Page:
Beyond that, through V2I, cars can collect data on the traffic flow and help drivers choose the best route. And thanks to real-time traffic updates, vehicle-to-infrastructure technology reduces fuel consumption.
With prefiltration of V2I and AD traffic can increase density (cars will be moving closer to each other and leave less clearance aside) which will quadruple current infrastructure capacity keeping the road accidents at the zero level and increasing a traffic speed.

V2P: Vehicle-to-Pedestrian

V2X: The Basics of Connected Vehicle Technology

The World Health Organization reports that every year nearly 270,000 pedestrians die in road traffic accidents globally. Vehicle-to-pedestrian technology can change this devastating statistic for the better.

Through V2P technology in smartphones and wearable devices, pedestrians can share data with cars. Along with sharing location information, pedestrian’s devices can also alert drivers if, for instance, they need more time to cross the road. This technology will protect some of the most vulnerable people on the roads – elderly people and children.

Contact us to find out how Intellias can help you benefit from connected vehicle technology
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V2X: Vehicle-to-Everything

V2X: The Basics of Connected Vehicle Technology

Vehicle-to-everything communication allows a car to collect and share information with anything in the environment that affects it. Remarkably, V2X technology combines all the other types of vehicular communication. Therefore, vehicle-to-everything communication technology shows the most accurate information about the vehicle’s surroundings. With V2X, an ADAS is informed of anything that might happen on the road.

The US Department of Transportation says that, combined, V2V and V2I communication have the potential to reduce non-impaired crashes by 80%.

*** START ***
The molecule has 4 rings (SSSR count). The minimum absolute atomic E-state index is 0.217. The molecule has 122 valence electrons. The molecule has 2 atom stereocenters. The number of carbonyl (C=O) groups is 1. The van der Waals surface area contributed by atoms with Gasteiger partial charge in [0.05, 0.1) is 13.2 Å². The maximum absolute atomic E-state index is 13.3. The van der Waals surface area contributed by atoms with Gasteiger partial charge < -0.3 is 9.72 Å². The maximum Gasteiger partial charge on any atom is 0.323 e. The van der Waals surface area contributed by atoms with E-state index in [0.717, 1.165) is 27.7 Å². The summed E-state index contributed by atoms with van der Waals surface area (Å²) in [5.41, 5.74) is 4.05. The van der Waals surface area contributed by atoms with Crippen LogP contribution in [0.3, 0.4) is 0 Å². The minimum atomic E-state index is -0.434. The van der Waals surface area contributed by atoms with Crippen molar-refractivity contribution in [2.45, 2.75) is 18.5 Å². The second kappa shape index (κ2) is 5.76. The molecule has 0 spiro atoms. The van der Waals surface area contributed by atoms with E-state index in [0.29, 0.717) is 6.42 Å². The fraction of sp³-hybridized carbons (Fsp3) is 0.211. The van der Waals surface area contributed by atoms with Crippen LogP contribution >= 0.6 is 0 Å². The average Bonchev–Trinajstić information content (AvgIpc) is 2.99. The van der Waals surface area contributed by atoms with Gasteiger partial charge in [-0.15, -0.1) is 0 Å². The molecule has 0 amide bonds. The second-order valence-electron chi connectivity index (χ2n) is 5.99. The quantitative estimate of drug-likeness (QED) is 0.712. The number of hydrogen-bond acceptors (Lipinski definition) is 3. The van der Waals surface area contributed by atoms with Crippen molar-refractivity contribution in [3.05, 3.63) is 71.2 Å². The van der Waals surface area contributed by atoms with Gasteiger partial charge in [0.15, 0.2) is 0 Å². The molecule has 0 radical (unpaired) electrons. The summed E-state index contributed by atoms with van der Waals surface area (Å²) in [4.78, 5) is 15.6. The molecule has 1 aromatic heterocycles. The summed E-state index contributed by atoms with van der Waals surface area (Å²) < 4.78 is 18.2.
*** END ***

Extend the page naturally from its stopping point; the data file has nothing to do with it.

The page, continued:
Compared to Lidar, V2X sensors have greater range and through-object and around-corner viewing capabilities.

V2X technology combines all the benefits of a connected car. It increases road safety and mobility and improves traffic flow. To top it all off, V2X technology helps to manage energy sources and is good for the environment.

Read more: Learn how Intellias developed a data platform for autonomous driving that allows exchanging location data through V2V and V2X communication

An autonomous car is a connected car

V2X: The Basics of Connected Vehicle Technology

Let’s summarize: connectivity is what makes autonomous cars possible. The current development aims self-driving vehicles to work without V2x, but this what can reveal a true potential of ADAS: becoming a real social, economic and transportation disruption.

Real-time data provides a lot of benefits for self-driving vehicles. Connected vehicle technologies allow cars to eliminate human error. With full 360-degree, non-line-of-sight awareness, connected vehicle technology gets more data on the surroundings than any human can comprehend. In other words, self-driving cars are better informed and safer.

Future vehicles become communication unit rather than means of transportation. We’ll be using our cars as the third place after home and office. The emergence of the connected era will require a lot of software to enable new use-cases and support business models that currently is hard to imagine. Yet, this shift to the software-first car will create a new set of challenges (like secure mobility – prevention of attacks) that must be addressed.


Intellias has been passionately working with connected car technologies for years now. Don’t hesitate to contact us to find out how we can help you provide stellar software solutions for connected vehicles.